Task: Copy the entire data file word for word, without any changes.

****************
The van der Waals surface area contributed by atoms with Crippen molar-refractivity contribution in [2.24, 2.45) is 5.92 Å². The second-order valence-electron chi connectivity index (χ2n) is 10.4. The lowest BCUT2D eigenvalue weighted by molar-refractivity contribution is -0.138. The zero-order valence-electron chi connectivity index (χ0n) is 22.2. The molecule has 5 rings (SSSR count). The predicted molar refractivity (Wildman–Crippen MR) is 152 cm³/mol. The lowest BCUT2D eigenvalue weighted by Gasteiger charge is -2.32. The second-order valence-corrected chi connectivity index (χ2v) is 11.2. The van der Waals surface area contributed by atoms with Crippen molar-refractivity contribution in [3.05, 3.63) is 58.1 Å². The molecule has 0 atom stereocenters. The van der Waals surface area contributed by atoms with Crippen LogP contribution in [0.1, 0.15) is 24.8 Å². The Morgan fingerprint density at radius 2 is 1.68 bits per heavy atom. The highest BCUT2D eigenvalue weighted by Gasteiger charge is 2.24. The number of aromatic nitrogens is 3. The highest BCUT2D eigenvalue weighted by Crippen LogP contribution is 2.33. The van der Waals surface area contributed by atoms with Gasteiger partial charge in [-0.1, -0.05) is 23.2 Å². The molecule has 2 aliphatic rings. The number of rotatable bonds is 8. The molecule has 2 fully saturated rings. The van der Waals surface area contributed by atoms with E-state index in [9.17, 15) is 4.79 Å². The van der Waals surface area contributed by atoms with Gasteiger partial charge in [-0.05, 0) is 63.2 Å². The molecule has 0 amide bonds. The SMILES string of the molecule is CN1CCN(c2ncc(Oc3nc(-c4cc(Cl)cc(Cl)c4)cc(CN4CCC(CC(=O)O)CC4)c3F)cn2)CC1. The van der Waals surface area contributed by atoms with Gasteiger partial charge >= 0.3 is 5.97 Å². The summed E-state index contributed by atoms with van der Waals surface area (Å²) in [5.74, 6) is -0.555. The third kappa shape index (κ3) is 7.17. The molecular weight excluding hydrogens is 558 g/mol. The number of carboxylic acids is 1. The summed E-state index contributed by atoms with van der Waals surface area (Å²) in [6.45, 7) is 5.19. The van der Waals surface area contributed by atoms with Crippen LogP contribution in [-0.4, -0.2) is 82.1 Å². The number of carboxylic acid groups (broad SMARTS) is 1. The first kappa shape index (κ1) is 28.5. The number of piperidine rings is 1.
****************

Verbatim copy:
The van der Waals surface area contributed by atoms with Crippen molar-refractivity contribution in [2.24, 2.45) is 5.92 Å². The second-order valence-electron chi connectivity index (χ2n) is 10.4. The lowest BCUT2D eigenvalue weighted by molar-refractivity contribution is -0.138. The zero-order valence-electron chi connectivity index (χ0n) is 22.2. The molecule has 5 rings (SSSR count). The predicted molar refractivity (Wildman–Crippen MR) is 152 cm³/mol. The lowest BCUT2D eigenvalue weighted by Gasteiger charge is -2.32. The second-order valence-corrected chi connectivity index (χ2v) is 11.2. The van der Waals surface area contributed by atoms with Crippen molar-refractivity contribution in [3.05, 3.63) is 58.1 Å². The molecule has 0 atom stereocenters. The van der Waals surface area contributed by atoms with Crippen LogP contribution in [0.1, 0.15) is 24.8 Å². The Morgan fingerprint density at radius 2 is 1.68 bits per heavy atom. The highest BCUT2D eigenvalue weighted by Gasteiger charge is 2.24. The number of aromatic nitrogens is 3. The highest BCUT2D eigenvalue weighted by Crippen LogP contribution is 2.33. The van der Waals surface area contributed by atoms with Gasteiger partial charge in [-0.1, -0.05) is 23.2 Å². The molecule has 2 aliphatic rings. The number of rotatable bonds is 8. The molecule has 2 fully saturated rings. The van der Waals surface area contributed by atoms with E-state index in [9.17, 15) is 4.79 Å². The van der Waals surface area contributed by atoms with Gasteiger partial charge in [-0.05, 0) is 63.2 Å². The molecule has 0 amide bonds. The SMILES string of the molecule is CN1CCN(c2ncc(Oc3nc(-c4cc(Cl)cc(Cl)c4)cc(CN4CCC(CC(=O)O)CC4)c3F)cn2)CC1. The van der Waals surface area contributed by atoms with Gasteiger partial charge >= 0.3 is 5.97 Å². The summed E-state index contributed by atoms with van der Waals surface area (Å²) in [5.74, 6) is -0.555. The third kappa shape index (κ3) is 7.17. The molecular weight excluding hydrogens is 558 g/mol. The number of carboxylic acids is 1. The summed E-state index contributed by atoms with van der Waals surface area (Å²) in [6.45, 7) is 5.19. The van der Waals surface area contributed by atoms with Crippen LogP contribution in [-0.4, -0.2) is 82.1 Å². The number of carboxylic acid groups (broad SMARTS) is 1. The first kappa shape index (κ1) is 28.5. The number of piperidine rings is 1.